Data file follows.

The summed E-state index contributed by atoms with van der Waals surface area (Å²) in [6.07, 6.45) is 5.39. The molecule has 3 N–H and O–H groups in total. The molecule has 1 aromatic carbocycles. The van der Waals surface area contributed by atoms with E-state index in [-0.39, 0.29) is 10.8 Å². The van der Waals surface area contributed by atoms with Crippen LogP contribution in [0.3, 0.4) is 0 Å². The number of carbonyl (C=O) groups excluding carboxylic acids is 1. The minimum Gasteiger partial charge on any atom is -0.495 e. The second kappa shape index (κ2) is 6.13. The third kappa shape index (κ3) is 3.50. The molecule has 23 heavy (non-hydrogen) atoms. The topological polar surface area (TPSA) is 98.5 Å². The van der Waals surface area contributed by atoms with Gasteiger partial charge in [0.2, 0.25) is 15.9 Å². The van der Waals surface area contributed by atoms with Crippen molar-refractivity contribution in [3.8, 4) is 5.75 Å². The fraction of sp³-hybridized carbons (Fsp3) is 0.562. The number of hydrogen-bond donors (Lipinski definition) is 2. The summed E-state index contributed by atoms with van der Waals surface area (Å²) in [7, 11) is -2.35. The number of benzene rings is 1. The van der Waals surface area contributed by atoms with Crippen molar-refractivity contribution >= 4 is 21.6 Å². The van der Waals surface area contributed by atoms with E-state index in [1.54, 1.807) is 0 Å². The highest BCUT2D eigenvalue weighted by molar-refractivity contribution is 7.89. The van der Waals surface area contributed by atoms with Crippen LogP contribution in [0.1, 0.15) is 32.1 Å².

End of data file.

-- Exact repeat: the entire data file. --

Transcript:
The summed E-state index contributed by atoms with van der Waals surface area (Å²) in [6.07, 6.45) is 5.39. The molecule has 3 N–H and O–H groups in total. The molecule has 1 aromatic carbocycles. The van der Waals surface area contributed by atoms with E-state index in [-0.39, 0.29) is 10.8 Å². The van der Waals surface area contributed by atoms with Crippen LogP contribution in [0.3, 0.4) is 0 Å². The number of carbonyl (C=O) groups excluding carboxylic acids is 1. The minimum Gasteiger partial charge on any atom is -0.495 e. The second kappa shape index (κ2) is 6.13. The third kappa shape index (κ3) is 3.50. The molecule has 23 heavy (non-hydrogen) atoms. The topological polar surface area (TPSA) is 98.5 Å². The van der Waals surface area contributed by atoms with Gasteiger partial charge in [0.2, 0.25) is 15.9 Å². The van der Waals surface area contributed by atoms with Crippen molar-refractivity contribution in [3.8, 4) is 5.75 Å². The fraction of sp³-hybridized carbons (Fsp3) is 0.562. The number of hydrogen-bond donors (Lipinski definition) is 2. The summed E-state index contributed by atoms with van der Waals surface area (Å²) in [7, 11) is -2.35. The number of benzene rings is 1. The van der Waals surface area contributed by atoms with Crippen molar-refractivity contribution >= 4 is 21.6 Å². The van der Waals surface area contributed by atoms with E-state index in [1.54, 1.807) is 0 Å². The highest BCUT2D eigenvalue weighted by molar-refractivity contribution is 7.89. The van der Waals surface area contributed by atoms with Crippen LogP contribution in [0.1, 0.15) is 32.1 Å².